Lost Wages/Future Income
Many individuals need time off work to recover from injuries sustained due to medication errors. In severe cases, they cannot work at their usual capacity for an extended period. A medical malpractice attorney can collaborate with you and your doctor to determine the costs associated with lost wages and future income.
Some individuals experience mental anguish, pain and suffering, and severe anxiety due to medication mistakes. Medication error cases often recover damages related to emotional issues that arise in patients following a medical oversight. Emotional damages help patients move past their pain and get back on their feet.
In some cases, medication errors are fatal. Family members can file a wrongful death case if an individual dies from a medication mistake. Damages available include loss of consortium, mental pain and anguish, and loss of parental guidance.
Responsibility for a Medication Error
While most people immediately think the doctor must be the person held responsible for a medication error, many professionals participate in administering medications.
Medical professionals and entities that play a role in medication errors include:
- Nurses, physician assistants, and nurse practitioners
- Pharmacy technicians
- Emergency room personnel
- Healthcare facilities, such as hospitals or urgent care centers
- Pharmaceutical companies
In some situations, more than one individual may be responsible for the medication error mistake. For example, if you were prescribed the wrong drug by a doctor and a pharmacy technician gave you the medicine as prescribed, both parties may be responsible.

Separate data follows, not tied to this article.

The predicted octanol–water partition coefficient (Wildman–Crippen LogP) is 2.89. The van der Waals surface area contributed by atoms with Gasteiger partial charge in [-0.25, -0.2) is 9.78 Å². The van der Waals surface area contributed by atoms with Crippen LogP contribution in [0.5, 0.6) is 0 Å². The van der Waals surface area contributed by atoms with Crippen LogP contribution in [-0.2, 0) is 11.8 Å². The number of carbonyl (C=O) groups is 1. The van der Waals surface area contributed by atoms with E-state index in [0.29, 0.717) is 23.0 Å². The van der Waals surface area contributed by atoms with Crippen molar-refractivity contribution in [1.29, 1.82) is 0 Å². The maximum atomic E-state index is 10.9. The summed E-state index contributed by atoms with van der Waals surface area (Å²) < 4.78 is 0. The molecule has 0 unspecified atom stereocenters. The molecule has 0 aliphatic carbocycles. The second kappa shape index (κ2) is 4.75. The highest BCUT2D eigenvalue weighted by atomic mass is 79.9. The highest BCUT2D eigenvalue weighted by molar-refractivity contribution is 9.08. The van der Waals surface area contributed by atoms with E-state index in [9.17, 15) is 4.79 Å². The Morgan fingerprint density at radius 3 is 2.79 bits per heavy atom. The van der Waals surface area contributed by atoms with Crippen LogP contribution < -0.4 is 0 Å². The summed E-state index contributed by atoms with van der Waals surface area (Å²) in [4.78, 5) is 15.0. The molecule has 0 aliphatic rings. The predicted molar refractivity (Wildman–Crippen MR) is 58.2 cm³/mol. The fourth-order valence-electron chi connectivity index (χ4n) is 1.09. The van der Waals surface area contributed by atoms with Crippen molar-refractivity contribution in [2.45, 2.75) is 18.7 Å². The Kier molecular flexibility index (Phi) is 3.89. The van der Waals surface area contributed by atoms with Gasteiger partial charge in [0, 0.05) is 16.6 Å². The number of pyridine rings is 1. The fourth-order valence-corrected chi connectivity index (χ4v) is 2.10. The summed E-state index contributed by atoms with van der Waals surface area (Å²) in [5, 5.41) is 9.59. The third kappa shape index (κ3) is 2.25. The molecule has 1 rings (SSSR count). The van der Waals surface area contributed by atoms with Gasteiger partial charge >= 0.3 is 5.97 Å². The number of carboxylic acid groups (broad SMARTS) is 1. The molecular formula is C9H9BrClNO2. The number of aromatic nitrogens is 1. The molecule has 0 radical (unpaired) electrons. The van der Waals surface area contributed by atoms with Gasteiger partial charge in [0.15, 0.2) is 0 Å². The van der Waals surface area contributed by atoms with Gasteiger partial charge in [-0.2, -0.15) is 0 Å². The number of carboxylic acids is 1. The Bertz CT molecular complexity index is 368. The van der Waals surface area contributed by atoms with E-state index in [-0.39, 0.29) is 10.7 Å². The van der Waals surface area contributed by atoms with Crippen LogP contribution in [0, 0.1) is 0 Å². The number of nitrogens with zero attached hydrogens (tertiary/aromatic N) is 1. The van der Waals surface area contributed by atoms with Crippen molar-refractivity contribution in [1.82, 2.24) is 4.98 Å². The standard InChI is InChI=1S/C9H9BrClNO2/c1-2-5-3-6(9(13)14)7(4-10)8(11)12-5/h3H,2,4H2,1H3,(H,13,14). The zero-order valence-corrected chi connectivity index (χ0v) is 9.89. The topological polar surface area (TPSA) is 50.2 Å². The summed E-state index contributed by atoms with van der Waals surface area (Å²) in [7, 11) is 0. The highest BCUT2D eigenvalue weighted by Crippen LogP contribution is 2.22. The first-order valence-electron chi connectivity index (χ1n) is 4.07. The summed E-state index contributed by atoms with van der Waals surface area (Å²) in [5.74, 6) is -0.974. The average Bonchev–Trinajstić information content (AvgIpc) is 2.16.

A medical malpractice lawyer can sort out the facts of your case and determine the parties involved in the medication error.
Causes of Medication Errors
The Agency for Healthcare Research and Quality outlines a number of possible medication errors:
- Skipped doses.
- Incorrect administration technique.
- Duplicate medication.
- Unreadable order.
- Failure of equipment needed in administering a drug.
- Insufficient monitoring.
- Errors in preparation.
- Drug interactions.
According to the FDA, medication errors occur for many reasons. Poorly designed packaging or instructions, confusion about dosing, miscommunication of prescription orders and other factors can play a role. In many cases, a medication error occurs because of the interaction of several complex factors.
An example is the prescription cough medication Tussionex. The drug’s main ingredient, the narcotic Hydrocodone, can cause serious breathing issues when too much of the medication is administered at once or when it is administered more frequently than recommended. The drug is not to be used in children younger than 6.
But in some cases, medical professionals have prescribed Tussionex for children younger than 6 and for more frequent doses than the label indicates. In addition, some patients have taken too much due to misunderstanding the directions or using inaccurate devices for measuring.
Another cause of medication errors the FDA cites is similarly named drugs. Although the agency’s Division of Medication Error Prevention and Analysis works with drug manufacturers to avoid drugs with similar names, some sources of error and confusion do slip through the process.
According to Mayo Clinic, medication errors occur in hospitals, pharmacies, senior living communities, individuals’ private homes and doctors’ offices. The most common causes include poor communication both among medical professionals and between patients and medical care providers along with names and abbreviations that sound too similar.
Proving a Medication Error
You will need a qualified medical malpractice attorney to establish the facts of your case and prove that a medication error caused your injury.